People that have troubled with this before even tried to create their own libraries (see http://aboutcode.net/2011/02/26/handling-not-found-with-asp-net-mvc3.html). But the previous solution seems to cover all the cases without the complexity of using an external library.

share|improve this answer
    
Great answer. Worthy of many more upvotes. Why does your global.asax code not work/belong in Application_Error. –  NinjaNye Apr 27 '12 at 9:35
7  
Thanks! It cannot be done under Application_Error, because explicit 404s thrown from a controller are not considered errors on ASP.NET. If you return a HttpNotFound() from a controller, the Application_Error event will never trigger. –  Marco May 7 '12 at 15:44
1  
I think you forgot public ActionResult NotFound() {} in your ErrorsController. Also, can you explain how your _NotFound partial would look like for AJAX requests? –  d4n3 May 9 '12 at 10:00
    
You're right, thanks for the feedback. I've update it. What the _NotFound should contain, depedends on how you want to handle the 404 on the client. If you only do an alert, then return simple text, if you show a more elaborate error message, then put HTML and put JavaScript logic on the client to show it. –  Marco May 22 '12 at 22:31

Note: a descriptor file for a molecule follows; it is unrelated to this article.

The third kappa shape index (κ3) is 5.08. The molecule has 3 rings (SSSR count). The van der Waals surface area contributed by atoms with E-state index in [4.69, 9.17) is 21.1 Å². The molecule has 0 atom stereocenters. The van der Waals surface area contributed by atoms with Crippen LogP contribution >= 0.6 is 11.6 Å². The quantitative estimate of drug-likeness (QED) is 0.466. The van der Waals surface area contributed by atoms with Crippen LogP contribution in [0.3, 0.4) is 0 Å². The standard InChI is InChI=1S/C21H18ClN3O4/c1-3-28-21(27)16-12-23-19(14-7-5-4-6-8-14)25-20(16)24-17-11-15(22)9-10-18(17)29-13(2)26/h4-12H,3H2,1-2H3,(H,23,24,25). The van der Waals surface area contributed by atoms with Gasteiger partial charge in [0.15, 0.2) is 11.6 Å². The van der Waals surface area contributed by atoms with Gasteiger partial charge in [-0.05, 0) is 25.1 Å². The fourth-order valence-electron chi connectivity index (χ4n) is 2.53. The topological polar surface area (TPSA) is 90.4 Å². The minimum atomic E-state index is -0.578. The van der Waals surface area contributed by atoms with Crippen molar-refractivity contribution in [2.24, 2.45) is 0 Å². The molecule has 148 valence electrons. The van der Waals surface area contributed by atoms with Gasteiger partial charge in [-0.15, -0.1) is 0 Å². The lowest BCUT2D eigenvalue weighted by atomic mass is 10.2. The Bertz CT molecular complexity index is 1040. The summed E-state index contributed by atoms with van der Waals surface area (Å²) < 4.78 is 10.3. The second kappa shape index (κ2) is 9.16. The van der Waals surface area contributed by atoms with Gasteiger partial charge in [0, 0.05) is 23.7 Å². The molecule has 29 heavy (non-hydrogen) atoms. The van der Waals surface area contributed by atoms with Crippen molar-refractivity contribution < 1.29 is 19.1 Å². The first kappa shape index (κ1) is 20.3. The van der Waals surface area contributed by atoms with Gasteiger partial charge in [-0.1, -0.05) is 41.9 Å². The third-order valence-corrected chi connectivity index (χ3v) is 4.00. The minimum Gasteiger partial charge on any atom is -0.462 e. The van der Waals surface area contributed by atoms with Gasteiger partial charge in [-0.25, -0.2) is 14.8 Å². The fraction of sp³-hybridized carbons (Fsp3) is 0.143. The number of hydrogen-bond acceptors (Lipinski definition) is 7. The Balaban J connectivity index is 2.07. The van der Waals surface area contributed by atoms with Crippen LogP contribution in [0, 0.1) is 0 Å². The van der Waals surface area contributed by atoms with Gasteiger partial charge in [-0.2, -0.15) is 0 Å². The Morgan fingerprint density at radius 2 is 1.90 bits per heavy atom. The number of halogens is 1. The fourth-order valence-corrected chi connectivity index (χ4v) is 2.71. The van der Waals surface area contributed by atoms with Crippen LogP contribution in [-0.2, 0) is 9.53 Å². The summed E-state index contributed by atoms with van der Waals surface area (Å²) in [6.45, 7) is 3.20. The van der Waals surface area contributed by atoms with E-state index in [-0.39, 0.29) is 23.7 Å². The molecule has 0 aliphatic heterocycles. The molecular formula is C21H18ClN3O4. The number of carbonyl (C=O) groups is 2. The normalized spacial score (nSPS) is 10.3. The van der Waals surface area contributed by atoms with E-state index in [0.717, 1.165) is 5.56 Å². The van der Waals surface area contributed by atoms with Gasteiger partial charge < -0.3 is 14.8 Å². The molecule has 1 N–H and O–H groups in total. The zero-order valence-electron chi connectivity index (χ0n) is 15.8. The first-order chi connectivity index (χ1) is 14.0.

1  
With MVC 4 I always get MissingMethodException: Cannot create an abstract class on the line c.Execute(new RequestContext(new HttpContextWrapper(Context), rd)); Any ideas? –  µBio Nov 12 '12 at 17:19

In MVC4 WebAPI 404 can be handle in the following way,

COURSES APICONTROLLER

    // GET /api/courses/5
    public HttpResponseMessage<Courses> Get(int id)
    {
        HttpResponseMessage<Courses> resp = null;

        var aCourse = _courses.Where(c => c.Id == id).FirstOrDefault();

        resp = aCourse == null ? new HttpResponseMessage<Courses>(System.Net.HttpStatusCode.NotFound) : new HttpResponseMessage<Courses>(aCourse);

        return resp;
    }

HOME CONTROLLER

public ActionResult Course(int id)
{
    return View(id);
}

VIEW

<div id="course"></div>
<script type="text/javascript">
    var id = @Model;
    var course = $('#course');
    $.ajax({    
        url: '/api/courses/' + id,
        success: function (data) {
            course.text(data.Name);
        },
        statusCode: {
            404: function() 
            {
                course.text('Course not available!');    
            }